As a follow-up to my post from a couple of days ago, I thought I'd comment on the announcement by the Golden Spike company to land on the moon by the end of the decade. In a more general sense, there's the question of commercial space travel; I'd somehow missed the news that the SpaceX company successfully delivered cargo to the ISS earlier this year.
My general feeling is that the rise of the private enterprise suggests the maturation of the space industry. Space travel no longer serves only as a sign of national pride or pure scientific exploration; not that those things are bad, but they limit what can be done. The commercial prospects with satellites or speculative resource gathering, combined with technological progress lowering costs, means it is possible to at least anticipate a profit from the space industry.
And that's probably a good thing. I have mixed feelings about markets; I disagree with Harrison Schmitt, Apollo 17 astronaut, when he espouses common dogma about the inefficiency of governments. Remember that in the last few years, it has been the Soviet-era Soyuz that has ruled space travel. But there are some things that markets do well, and transportation is often one of them. The only question is if the potential market is sufficient to support multiple competing companies, since all the benefits of the market are really the benefits of competition. There's also the question of environmental and safety concerns; the former, especially, is not a high priority to the private sector.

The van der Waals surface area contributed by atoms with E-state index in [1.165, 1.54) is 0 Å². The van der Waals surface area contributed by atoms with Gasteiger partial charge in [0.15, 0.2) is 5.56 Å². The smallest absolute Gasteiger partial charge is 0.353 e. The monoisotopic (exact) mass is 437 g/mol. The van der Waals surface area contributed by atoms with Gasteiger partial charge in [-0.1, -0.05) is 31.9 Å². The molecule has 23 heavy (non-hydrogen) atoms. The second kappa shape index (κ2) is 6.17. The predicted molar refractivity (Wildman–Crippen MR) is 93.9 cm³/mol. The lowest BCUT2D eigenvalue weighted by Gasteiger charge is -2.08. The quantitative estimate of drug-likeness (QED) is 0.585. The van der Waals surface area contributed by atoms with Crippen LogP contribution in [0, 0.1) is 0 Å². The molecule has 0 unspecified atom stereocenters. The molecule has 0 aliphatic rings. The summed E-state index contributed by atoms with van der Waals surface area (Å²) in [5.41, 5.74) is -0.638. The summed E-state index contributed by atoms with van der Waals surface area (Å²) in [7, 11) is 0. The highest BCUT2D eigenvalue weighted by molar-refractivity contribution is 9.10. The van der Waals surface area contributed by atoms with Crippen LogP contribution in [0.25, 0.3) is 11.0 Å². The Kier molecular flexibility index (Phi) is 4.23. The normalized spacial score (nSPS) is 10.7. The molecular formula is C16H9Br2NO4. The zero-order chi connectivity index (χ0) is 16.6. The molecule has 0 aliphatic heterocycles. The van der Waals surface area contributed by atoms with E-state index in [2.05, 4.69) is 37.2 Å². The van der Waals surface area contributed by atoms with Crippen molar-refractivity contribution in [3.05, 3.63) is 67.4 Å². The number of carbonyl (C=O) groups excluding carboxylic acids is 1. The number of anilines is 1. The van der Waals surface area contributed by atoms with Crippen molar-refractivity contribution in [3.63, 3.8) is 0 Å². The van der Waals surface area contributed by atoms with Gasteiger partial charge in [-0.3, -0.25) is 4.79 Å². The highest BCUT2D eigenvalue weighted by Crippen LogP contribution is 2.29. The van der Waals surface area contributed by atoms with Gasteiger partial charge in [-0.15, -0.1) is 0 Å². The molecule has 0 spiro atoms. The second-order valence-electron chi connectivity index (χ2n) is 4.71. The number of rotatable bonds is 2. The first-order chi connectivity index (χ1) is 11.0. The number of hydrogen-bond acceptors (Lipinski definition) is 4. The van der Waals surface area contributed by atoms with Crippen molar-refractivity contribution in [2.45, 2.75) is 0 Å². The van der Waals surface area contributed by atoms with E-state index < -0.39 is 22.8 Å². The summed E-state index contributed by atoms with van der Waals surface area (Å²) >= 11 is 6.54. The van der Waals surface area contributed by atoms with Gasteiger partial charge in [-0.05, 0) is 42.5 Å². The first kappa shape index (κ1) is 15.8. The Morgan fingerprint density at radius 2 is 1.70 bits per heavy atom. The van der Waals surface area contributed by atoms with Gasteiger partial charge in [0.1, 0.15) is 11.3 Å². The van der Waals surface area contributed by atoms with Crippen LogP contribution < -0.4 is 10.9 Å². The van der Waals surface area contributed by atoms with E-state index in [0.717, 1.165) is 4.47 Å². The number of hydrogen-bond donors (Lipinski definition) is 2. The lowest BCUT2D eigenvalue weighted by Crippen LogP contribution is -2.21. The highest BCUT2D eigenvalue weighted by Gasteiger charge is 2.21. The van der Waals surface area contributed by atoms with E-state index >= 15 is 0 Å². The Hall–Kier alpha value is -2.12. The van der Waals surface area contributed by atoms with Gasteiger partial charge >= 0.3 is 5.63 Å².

Of course, one question is: will private travel to the moon finally end the moon landing conspiracies? Sadly, I think the answer will be no; though I wouldn't be surprised to learn that the idea of private companies going to Luna is more palatable to those people.